400 million years ago up come insects and seeds. About 300 million years ago rise the amphibians, dinosaurs, reptiles, trees and ferns.
200 million years evolve the mammals and soon after that the birds.
130 million years ago the first flowers evolve on Earth.
It is only 60 million years ago that primates find their evolutionary path and join the scene. And that’s us, well the beginning of us anyhow. True humans (
Homo sapiens)
didn’t really exist until about 200,000 years ago.

Rise and fall of megafauna
8ft tall
Size of a VBeetle
Life has evolved on our planet, but that isn’t the only thing that has changed over time. The Earth has changed. The Earth began as a ball of magma. Over time it hardened and layers began to form due to density. Over time land and ocean began to separate.
Not today and future today (yeah I know that doesn't make sense)
Geologic Time
Just like regular time, but with a different name just to be confusing.
Eons, Eras, Periods, Epochs and Ages
The Permian Extinction
aka The Great Dieing
252 mya Earth's largest extinction
90% to 96% of all species (96% of all marine species and an estimated 70% of land species).
Ordovician–Silurian extinction
450-440 mya
75% of all species became extinct. All non-avian dinosaurs became extinct during that time.
Cretaceous–Paleogene extinction event (End Cretaceous, K-T extinction)
66 mya
Triassic–Jurassic extinction event (End Triassic): 201.3 mya
70% to 75% of all species went extinct.
Most of the large amphibians were eliminated, leaving dinosaurs with little terrestrial competition.
Late Devonian extinction: 375–360 mya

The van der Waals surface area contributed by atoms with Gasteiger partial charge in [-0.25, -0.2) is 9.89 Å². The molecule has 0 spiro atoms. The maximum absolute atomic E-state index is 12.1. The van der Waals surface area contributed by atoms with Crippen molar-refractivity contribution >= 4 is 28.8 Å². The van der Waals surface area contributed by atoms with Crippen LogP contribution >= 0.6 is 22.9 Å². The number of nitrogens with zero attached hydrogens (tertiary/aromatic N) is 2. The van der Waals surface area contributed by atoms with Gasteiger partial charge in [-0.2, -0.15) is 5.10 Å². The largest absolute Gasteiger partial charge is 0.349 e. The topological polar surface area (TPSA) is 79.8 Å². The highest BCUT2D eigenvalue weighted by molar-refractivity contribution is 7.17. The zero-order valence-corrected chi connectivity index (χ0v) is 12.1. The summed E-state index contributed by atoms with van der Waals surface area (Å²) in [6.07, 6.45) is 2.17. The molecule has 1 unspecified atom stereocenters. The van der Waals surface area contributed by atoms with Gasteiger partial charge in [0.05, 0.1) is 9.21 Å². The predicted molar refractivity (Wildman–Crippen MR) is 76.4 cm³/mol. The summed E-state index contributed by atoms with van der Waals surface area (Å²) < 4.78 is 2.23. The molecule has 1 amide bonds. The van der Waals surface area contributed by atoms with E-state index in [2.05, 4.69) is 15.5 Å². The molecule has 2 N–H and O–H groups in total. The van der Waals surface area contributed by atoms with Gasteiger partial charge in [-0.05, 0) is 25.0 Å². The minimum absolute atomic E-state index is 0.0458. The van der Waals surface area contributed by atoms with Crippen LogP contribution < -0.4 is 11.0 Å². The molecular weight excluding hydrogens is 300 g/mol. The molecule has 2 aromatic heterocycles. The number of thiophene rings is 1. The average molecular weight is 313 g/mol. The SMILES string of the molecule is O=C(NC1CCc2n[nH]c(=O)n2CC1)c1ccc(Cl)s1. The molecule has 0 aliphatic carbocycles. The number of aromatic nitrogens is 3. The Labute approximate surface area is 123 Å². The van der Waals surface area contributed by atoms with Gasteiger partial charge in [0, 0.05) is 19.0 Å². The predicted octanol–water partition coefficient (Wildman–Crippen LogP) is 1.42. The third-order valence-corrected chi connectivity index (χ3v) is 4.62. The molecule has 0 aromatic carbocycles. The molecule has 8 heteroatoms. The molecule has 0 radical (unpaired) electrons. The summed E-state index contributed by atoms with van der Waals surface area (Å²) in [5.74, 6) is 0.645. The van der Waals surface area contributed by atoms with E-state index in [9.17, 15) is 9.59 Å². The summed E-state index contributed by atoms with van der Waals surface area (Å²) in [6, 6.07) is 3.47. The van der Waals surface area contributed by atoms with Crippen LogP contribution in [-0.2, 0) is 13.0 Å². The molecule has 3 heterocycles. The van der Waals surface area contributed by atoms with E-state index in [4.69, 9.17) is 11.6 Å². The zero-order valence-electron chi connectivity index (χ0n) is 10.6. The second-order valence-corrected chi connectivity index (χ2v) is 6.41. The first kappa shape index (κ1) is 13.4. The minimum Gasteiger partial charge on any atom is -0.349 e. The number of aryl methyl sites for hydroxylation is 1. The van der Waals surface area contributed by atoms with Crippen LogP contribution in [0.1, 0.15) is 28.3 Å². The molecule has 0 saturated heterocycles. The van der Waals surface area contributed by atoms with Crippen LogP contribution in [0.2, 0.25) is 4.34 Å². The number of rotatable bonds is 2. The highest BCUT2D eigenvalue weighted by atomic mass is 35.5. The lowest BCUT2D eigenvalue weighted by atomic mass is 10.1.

70% of all species extinct
CAUSE: Climate change, asteroid impact or volcanism
CAUSE: ??? multiple causes
CAUSE: Chicxulub impactor (meteor)
CAUSE: Global cooling and sea level drop
CAUSE: Unsure/multiple causes
TIME: Ongoing
CAUSE: http://en.wikipedia.org/wiki/Extinction_event
What are they?
The world as it is now is not that same as it was in the past. The location and shape of our continents were once very different.
Utah is now a desert. It was in the past a tropical paradise with plants and animals typical of tropical areas.
During Jurassic

Other times it has been so cold that glaciers were common. There have even been times where Utah was part of an ocean floor.
This is due to many factors - some being that Utah hasn’t always sat on its location of the planet at 41 degrees North.
The rock formations and fossils not only give us an indication of time, but they tell us a story of life and conditions like climate at the time that they lived.
Within the rock are the secrets and whispers of the past.
The Fossil Record
A fossil is the preserved remains or traces of animals, plants, or other organisms from the past.

Sedimentary rock is a very important type of rock for telling us about what life was like on the surface.
Rocks like limestone, sandstone, shale are great rocks because they have the ability to preserve past life, aka fossils. These rocks form in bodies of water. What could this tell us about the local conditions at the time?
Conditions have to be just right for creating a fossil. Most creatures that have existed on our planet have never been fossilized. But, a small percentage do, and from those we can put together a story of the past.
Types of Fossils
body fossils
trace fossils
body fossils
organism's preserved parts
carbon imprint
preserved hard parts
Trace Fossils
how organism lived, imprints of bodies, burrows, etc.
foot prints
Time to observe some replicas and actual real fossils.
casts & molds
What about petrified wood?
Body fossil or trace fossil?
Discuss as a group